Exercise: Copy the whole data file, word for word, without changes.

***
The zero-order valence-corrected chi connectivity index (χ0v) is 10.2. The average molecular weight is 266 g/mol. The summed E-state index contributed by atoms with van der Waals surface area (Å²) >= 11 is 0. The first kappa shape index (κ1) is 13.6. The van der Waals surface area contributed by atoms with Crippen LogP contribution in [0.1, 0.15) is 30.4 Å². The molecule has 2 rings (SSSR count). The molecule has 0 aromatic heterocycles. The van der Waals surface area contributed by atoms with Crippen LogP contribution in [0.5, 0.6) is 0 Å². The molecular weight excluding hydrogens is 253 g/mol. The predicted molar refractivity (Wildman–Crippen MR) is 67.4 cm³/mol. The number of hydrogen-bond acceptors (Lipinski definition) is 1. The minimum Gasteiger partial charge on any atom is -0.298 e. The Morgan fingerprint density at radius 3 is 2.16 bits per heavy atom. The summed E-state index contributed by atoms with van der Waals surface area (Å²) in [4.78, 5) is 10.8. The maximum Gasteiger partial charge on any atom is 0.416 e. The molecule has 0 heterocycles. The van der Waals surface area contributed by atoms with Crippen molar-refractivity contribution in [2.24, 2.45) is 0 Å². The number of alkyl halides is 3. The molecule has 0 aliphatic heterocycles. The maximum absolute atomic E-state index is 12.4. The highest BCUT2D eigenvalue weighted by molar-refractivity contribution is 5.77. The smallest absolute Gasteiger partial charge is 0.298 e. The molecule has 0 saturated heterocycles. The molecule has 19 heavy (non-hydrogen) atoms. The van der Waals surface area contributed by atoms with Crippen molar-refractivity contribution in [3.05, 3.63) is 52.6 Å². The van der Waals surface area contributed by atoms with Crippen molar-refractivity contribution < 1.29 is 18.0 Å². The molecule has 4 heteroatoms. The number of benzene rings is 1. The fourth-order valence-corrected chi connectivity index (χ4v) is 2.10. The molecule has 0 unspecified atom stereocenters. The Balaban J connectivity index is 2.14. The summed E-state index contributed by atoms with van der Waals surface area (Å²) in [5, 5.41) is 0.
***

The zero-order valence-corrected chi connectivity index (χ0v) is 10.2. The average molecular weight is 266 g/mol. The summed E-state index contributed by atoms with van der Waals surface area (Å²) >= 11 is 0. The first kappa shape index (κ1) is 13.6. The van der Waals surface area contributed by atoms with Crippen LogP contribution in [0.1, 0.15) is 30.4 Å². The molecule has 2 rings (SSSR count). The molecule has 0 aromatic heterocycles. The van der Waals surface area contributed by atoms with Crippen LogP contribution in [0.5, 0.6) is 0 Å². The molecular weight excluding hydrogens is 253 g/mol. The predicted molar refractivity (Wildman–Crippen MR) is 67.4 cm³/mol. The number of hydrogen-bond acceptors (Lipinski definition) is 1. The minimum Gasteiger partial charge on any atom is -0.298 e. The Morgan fingerprint density at radius 3 is 2.16 bits per heavy atom. The summed E-state index contributed by atoms with van der Waals surface area (Å²) in [4.78, 5) is 10.8. The maximum Gasteiger partial charge on any atom is 0.416 e. The molecule has 0 heterocycles. The van der Waals surface area contributed by atoms with Crippen molar-refractivity contribution in [2.24, 2.45) is 0 Å². The number of alkyl halides is 3. The molecule has 0 aliphatic heterocycles. The maximum absolute atomic E-state index is 12.4. The highest BCUT2D eigenvalue weighted by molar-refractivity contribution is 5.77. The smallest absolute Gasteiger partial charge is 0.298 e. The molecule has 0 saturated heterocycles. The molecule has 19 heavy (non-hydrogen) atoms. The van der Waals surface area contributed by atoms with Crippen molar-refractivity contribution in [3.05, 3.63) is 52.6 Å². The van der Waals surface area contributed by atoms with Crippen molar-refractivity contribution < 1.29 is 18.0 Å². The molecule has 4 heteroatoms. The number of benzene rings is 1. The fourth-order valence-corrected chi connectivity index (χ4v) is 2.10. The molecule has 0 unspecified atom stereocenters. The Balaban J connectivity index is 2.14. The summed E-state index contributed by atoms with van der Waals surface area (Å²) in [5, 5.41) is 0.